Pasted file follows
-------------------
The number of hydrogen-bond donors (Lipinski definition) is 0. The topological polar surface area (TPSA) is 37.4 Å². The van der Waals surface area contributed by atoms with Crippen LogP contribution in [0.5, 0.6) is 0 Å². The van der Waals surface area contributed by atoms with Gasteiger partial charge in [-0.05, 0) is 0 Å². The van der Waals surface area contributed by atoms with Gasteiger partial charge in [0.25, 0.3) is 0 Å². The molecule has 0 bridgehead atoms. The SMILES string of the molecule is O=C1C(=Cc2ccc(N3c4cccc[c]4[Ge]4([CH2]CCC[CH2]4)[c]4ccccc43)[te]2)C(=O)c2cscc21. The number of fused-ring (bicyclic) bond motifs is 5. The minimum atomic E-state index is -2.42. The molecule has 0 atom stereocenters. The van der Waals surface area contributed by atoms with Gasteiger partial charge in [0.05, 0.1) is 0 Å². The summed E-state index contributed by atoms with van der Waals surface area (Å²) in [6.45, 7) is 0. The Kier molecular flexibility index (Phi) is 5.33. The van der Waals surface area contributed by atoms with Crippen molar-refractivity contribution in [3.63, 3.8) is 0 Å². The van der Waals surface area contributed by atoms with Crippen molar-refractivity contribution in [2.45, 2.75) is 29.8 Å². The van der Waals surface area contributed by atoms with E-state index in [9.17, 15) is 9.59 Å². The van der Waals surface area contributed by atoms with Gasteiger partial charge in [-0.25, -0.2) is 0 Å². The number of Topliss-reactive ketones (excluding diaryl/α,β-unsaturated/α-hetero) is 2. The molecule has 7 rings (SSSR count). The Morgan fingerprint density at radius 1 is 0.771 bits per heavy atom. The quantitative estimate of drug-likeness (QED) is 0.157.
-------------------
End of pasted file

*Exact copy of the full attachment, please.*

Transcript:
The number of hydrogen-bond donors (Lipinski definition) is 0. The topological polar surface area (TPSA) is 37.4 Å². The van der Waals surface area contributed by atoms with Crippen LogP contribution in [0.5, 0.6) is 0 Å². The van der Waals surface area contributed by atoms with Gasteiger partial charge in [-0.05, 0) is 0 Å². The van der Waals surface area contributed by atoms with Gasteiger partial charge in [0.25, 0.3) is 0 Å². The molecule has 0 bridgehead atoms. The SMILES string of the molecule is O=C1C(=Cc2ccc(N3c4cccc[c]4[Ge]4([CH2]CCC[CH2]4)[c]4ccccc43)[te]2)C(=O)c2cscc21. The number of fused-ring (bicyclic) bond motifs is 5. The minimum atomic E-state index is -2.42. The molecule has 0 atom stereocenters. The van der Waals surface area contributed by atoms with Gasteiger partial charge in [0.05, 0.1) is 0 Å². The summed E-state index contributed by atoms with van der Waals surface area (Å²) in [6.45, 7) is 0. The Kier molecular flexibility index (Phi) is 5.33. The van der Waals surface area contributed by atoms with Crippen molar-refractivity contribution in [3.63, 3.8) is 0 Å². The van der Waals surface area contributed by atoms with Crippen molar-refractivity contribution in [2.45, 2.75) is 29.8 Å². The van der Waals surface area contributed by atoms with E-state index in [9.17, 15) is 9.59 Å². The van der Waals surface area contributed by atoms with Gasteiger partial charge in [-0.25, -0.2) is 0 Å². The number of Topliss-reactive ketones (excluding diaryl/α,β-unsaturated/α-hetero) is 2. The molecule has 7 rings (SSSR count). The Morgan fingerprint density at radius 1 is 0.771 bits per heavy atom. The quantitative estimate of drug-likeness (QED) is 0.157.